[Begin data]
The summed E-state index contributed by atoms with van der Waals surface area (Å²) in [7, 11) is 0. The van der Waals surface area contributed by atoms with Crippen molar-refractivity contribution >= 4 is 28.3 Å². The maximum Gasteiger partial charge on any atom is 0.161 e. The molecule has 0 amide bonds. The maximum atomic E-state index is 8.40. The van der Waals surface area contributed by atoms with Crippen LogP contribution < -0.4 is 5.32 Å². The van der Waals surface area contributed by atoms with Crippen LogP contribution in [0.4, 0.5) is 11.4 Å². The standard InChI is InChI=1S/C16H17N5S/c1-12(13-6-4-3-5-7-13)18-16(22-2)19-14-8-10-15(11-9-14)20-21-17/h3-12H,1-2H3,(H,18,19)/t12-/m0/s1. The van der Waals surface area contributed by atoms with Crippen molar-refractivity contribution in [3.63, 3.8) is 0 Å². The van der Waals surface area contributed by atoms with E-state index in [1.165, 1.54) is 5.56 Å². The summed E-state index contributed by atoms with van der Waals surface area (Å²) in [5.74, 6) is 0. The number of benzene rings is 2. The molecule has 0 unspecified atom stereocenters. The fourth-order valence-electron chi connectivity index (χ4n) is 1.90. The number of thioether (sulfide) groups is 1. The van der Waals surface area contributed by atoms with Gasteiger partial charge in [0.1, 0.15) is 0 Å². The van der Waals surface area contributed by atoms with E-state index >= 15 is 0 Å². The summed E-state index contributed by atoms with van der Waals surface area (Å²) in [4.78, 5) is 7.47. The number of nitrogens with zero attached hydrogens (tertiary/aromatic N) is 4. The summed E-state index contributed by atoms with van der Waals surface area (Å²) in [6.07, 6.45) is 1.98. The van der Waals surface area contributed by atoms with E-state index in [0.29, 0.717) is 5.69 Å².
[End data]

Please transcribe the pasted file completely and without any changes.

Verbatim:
The summed E-state index contributed by atoms with van der Waals surface area (Å²) in [7, 11) is 0. The van der Waals surface area contributed by atoms with Crippen molar-refractivity contribution >= 4 is 28.3 Å². The maximum Gasteiger partial charge on any atom is 0.161 e. The molecule has 0 amide bonds. The maximum atomic E-state index is 8.40. The van der Waals surface area contributed by atoms with Crippen LogP contribution < -0.4 is 5.32 Å². The van der Waals surface area contributed by atoms with Crippen LogP contribution in [0.4, 0.5) is 11.4 Å². The standard InChI is InChI=1S/C16H17N5S/c1-12(13-6-4-3-5-7-13)18-16(22-2)19-14-8-10-15(11-9-14)20-21-17/h3-12H,1-2H3,(H,18,19)/t12-/m0/s1. The van der Waals surface area contributed by atoms with Crippen molar-refractivity contribution in [3.63, 3.8) is 0 Å². The van der Waals surface area contributed by atoms with E-state index in [1.165, 1.54) is 5.56 Å². The summed E-state index contributed by atoms with van der Waals surface area (Å²) in [5.74, 6) is 0. The number of benzene rings is 2. The molecule has 0 unspecified atom stereocenters. The fourth-order valence-electron chi connectivity index (χ4n) is 1.90. The number of thioether (sulfide) groups is 1. The van der Waals surface area contributed by atoms with Gasteiger partial charge in [0.1, 0.15) is 0 Å². The van der Waals surface area contributed by atoms with E-state index >= 15 is 0 Å². The summed E-state index contributed by atoms with van der Waals surface area (Å²) in [4.78, 5) is 7.47. The number of nitrogens with zero attached hydrogens (tertiary/aromatic N) is 4. The summed E-state index contributed by atoms with van der Waals surface area (Å²) in [6.07, 6.45) is 1.98. The van der Waals surface area contributed by atoms with E-state index in [0.29, 0.717) is 5.69 Å².